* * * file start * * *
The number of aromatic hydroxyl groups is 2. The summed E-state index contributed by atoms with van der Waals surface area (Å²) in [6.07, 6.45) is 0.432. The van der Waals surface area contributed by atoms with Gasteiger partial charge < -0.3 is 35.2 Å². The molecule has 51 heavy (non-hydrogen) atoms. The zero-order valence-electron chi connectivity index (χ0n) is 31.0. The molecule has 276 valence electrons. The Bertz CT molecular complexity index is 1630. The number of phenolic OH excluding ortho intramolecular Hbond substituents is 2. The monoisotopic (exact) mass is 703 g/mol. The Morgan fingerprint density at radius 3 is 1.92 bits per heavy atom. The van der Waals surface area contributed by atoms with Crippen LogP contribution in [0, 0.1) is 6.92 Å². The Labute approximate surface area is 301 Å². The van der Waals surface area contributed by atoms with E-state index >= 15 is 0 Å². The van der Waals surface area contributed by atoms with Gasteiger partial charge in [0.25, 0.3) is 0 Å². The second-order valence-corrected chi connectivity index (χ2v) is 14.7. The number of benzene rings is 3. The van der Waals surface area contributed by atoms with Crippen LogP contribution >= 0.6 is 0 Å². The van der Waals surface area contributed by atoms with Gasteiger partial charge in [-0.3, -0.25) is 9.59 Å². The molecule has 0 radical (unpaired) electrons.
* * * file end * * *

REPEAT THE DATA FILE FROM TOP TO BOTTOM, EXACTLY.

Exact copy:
The number of aromatic hydroxyl groups is 2. The summed E-state index contributed by atoms with van der Waals surface area (Å²) in [6.07, 6.45) is 0.432. The van der Waals surface area contributed by atoms with Gasteiger partial charge < -0.3 is 35.2 Å². The molecule has 51 heavy (non-hydrogen) atoms. The zero-order valence-electron chi connectivity index (χ0n) is 31.0. The molecule has 276 valence electrons. The Bertz CT molecular complexity index is 1630. The number of phenolic OH excluding ortho intramolecular Hbond substituents is 2. The monoisotopic (exact) mass is 703 g/mol. The Morgan fingerprint density at radius 3 is 1.92 bits per heavy atom. The van der Waals surface area contributed by atoms with Crippen LogP contribution in [0, 0.1) is 6.92 Å². The Labute approximate surface area is 301 Å². The van der Waals surface area contributed by atoms with E-state index >= 15 is 0 Å². The van der Waals surface area contributed by atoms with Gasteiger partial charge in [0.25, 0.3) is 0 Å². The second-order valence-corrected chi connectivity index (χ2v) is 14.7. The number of benzene rings is 3. The van der Waals surface area contributed by atoms with Crippen LogP contribution >= 0.6 is 0 Å². The van der Waals surface area contributed by atoms with Gasteiger partial charge in [-0.3, -0.25) is 9.59 Å². The molecule has 0 radical (unpaired) electrons.